1960s – The Beginning

October 20, 2007

Hello those of you who are reading this blog.  I am writing this with the purpose of preserving, collecting, and gathering historical information about the beautiful little village of Pigeon Falls, WI.  While much of this information will be familiar to many of you, as I researched I was continually surprised and delighted to learn of the many events that took place over the years in this small area we call Pigeon Falls. Hopefully many of you will also appreciate learning about the people and events that shaped our town.

The Historical Sketch of the Town” of Pigeon by H. A. Anderson  describes the circumstances that inspired Cyrus Hine to build a home and business on the waters of the Pigeon Creek.

“When Cyrus Hubbard Hine in exploring the stream now known as Pigeon Creek, in the summer of 1865, found a place where the waters leaped and sang over a rocky bottom, through a narrow channel between high banks, from which rich agricultural lands stretched far in every direction, Reason at once whispered: “Here is a place for a mill and a factory;” and Hine, who was a natural mechanic and had experience in mill construction, found the voice of the singing waters a call to him which he gladly followed.

Mr. Hine, with his wife Catherine and daughters, had been a resident of the town of Preston in our county since 1856, but having found what he considered a natural fall in the waters of Pigeon Creek he at once began the building of a home, feed mill and carding mill, and in the fall of 1865 became the first inhabitant where the village of Pigeon Falls is located.

A little wizened, wiry man, weighing but a little more than a hundred pounds, as independent in his habits and actions as he was in though, Mr. Hine gave but little attention to social conventions, religious creeds or even political issues. His world lay mostly within reach of his hands and within these limits he labored constantly and cheerfully, never meddling with outside affairs. His integrity, sobriety and freedom from all social vices were taken for granted, because contrary qualities would have been absolutely out of harmony with his general character.”

“The Historical Sketch of the Town of Pigeon” by H. A. Anderson.

The History of Trempealeau County Wisconsin, 1917.

“He built his home on the north side of the creek …This house known as the “Hines House” was inhabited by many a young coupleas they started out in life until 1925 when the road became U. S. Hwy 53 and was remooved to make way for the new right-of-way.  Mr. hine and his family became the lone residents of the settlement for five years while he operated the feed mill and carding factory.  Pigeon Falls was called “The Factory” because of the carding outfit Mr. Hines owned and operated.  On nearly every farm sheep were raised at that time and wool was carded at the mill.”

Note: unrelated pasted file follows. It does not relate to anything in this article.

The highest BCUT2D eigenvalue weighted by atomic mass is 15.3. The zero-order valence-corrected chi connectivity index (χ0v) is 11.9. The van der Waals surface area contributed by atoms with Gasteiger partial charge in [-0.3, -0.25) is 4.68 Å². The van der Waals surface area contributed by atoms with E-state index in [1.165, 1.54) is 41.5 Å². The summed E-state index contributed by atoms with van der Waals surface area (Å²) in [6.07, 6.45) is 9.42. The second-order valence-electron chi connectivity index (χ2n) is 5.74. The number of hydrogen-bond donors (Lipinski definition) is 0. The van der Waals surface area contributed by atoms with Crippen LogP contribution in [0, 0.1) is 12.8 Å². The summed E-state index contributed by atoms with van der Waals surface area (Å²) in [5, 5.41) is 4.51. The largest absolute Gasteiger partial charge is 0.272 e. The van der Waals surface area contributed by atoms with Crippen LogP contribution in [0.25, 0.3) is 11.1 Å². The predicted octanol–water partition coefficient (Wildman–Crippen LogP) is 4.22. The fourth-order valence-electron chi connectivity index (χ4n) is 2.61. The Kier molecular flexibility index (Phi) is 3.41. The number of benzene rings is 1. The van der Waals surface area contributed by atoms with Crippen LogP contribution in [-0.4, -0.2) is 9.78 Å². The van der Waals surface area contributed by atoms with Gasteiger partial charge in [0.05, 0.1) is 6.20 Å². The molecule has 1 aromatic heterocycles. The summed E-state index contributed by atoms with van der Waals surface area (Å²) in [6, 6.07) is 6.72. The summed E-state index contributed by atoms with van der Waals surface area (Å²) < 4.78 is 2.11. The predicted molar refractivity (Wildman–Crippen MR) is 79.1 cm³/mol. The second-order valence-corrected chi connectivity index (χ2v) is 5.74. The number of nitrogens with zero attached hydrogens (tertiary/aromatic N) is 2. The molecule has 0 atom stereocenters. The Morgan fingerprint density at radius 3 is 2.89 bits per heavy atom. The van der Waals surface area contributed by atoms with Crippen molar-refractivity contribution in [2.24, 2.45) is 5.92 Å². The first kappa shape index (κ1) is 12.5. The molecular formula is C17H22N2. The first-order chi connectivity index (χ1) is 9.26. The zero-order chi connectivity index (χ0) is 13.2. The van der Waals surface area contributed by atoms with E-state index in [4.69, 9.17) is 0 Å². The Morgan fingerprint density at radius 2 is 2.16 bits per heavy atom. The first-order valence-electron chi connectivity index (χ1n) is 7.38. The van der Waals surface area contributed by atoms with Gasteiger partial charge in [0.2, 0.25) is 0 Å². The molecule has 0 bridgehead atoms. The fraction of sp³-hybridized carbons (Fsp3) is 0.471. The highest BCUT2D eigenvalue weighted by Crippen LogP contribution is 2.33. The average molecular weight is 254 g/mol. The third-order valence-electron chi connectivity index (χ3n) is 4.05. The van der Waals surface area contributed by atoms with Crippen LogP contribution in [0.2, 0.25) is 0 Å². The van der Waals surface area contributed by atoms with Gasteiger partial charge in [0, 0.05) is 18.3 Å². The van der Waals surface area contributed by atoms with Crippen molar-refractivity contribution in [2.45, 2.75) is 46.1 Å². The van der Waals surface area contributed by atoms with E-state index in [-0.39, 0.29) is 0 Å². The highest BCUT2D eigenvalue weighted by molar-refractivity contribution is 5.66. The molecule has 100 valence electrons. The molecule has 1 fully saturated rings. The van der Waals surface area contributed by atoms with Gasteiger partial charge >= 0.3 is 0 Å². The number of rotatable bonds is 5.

from “Pigeon Falls School History”

Mr. Hine was born in Chautauqua County, New York, April 8, 1819; came to Illinois in 1843; married Catherine Barber at Joliet, Ill., 1847, with whom he had two children, to-wit: Laura Thompson, who was killed by lightning at the home of her husband, William Thompson, in the town of Preston, June 17, 1882, and Mrs. Eva S. Bather. Mr. Hine died at Whitehall, Wis., Feb. 13, 1884.

Mrs. Hine was noted for her excellent table and industrious habits. She was born May 2, 1830, and died at Whitehall May 6, 1894. She sleeps beside her husband in the Whitehall Cemetery.”

“The Historical Sketch of the Town of Pigeon” by H. A. Anderson. The History of Trempealeau

County Wisconsin, 1917.

The Pigeon Creek Norwegian Evangelical Lutheran Congegation of Pigeon Falls was organized on Aug. 18, 1866 by Rev. O. Waldeland of Trempealeau Valley.

He had been requested by the few early Norwegian Lutheran settlers residing in the vicinity of the present Pigeon Falls to come and preach for them.  He complied with the request.  Services were usually held in the homes and on week days.  The minister could not preach for them on Sundays because his call was so large that he could not reach around to them all on Sundays.  He had been requested by the few early Norwegian Lutheran settlers residing in the vicinity of the present Pigeon Falls to come and preach for them.   He complied with the request.  Services were usually held in the homes and on week days. The minister could not preach for them on Sundays because his call was so large that he could not reach around to them all on Sundays.  Among the early settlers who organized the congregation were:  Peder Pederson, Kristian Kaas, Erick and Lars Larson, Ole Iverson Hofstad, Anton Ekern, and Anders Kristianson.  Services were usually held in Peder Pederson’s and Erick Larson’s homes and in the school house.  The organizational meeting of Aug. 18, 1866, was at Erick Larson’s home.  The second service was at the home of Anders Kristiansen on November 9th of the same year.  In 1867 seven services were held, and in 1868 eight services were held.”-from the booklet “125th Anniversary Pigeon Creek Evangelical Lutheran Church 1866-1991 August 11, 1991.”


Whitehall, WI

Whitehall, WI

cyrus-hines-wifes-grave

Whitehall, WI

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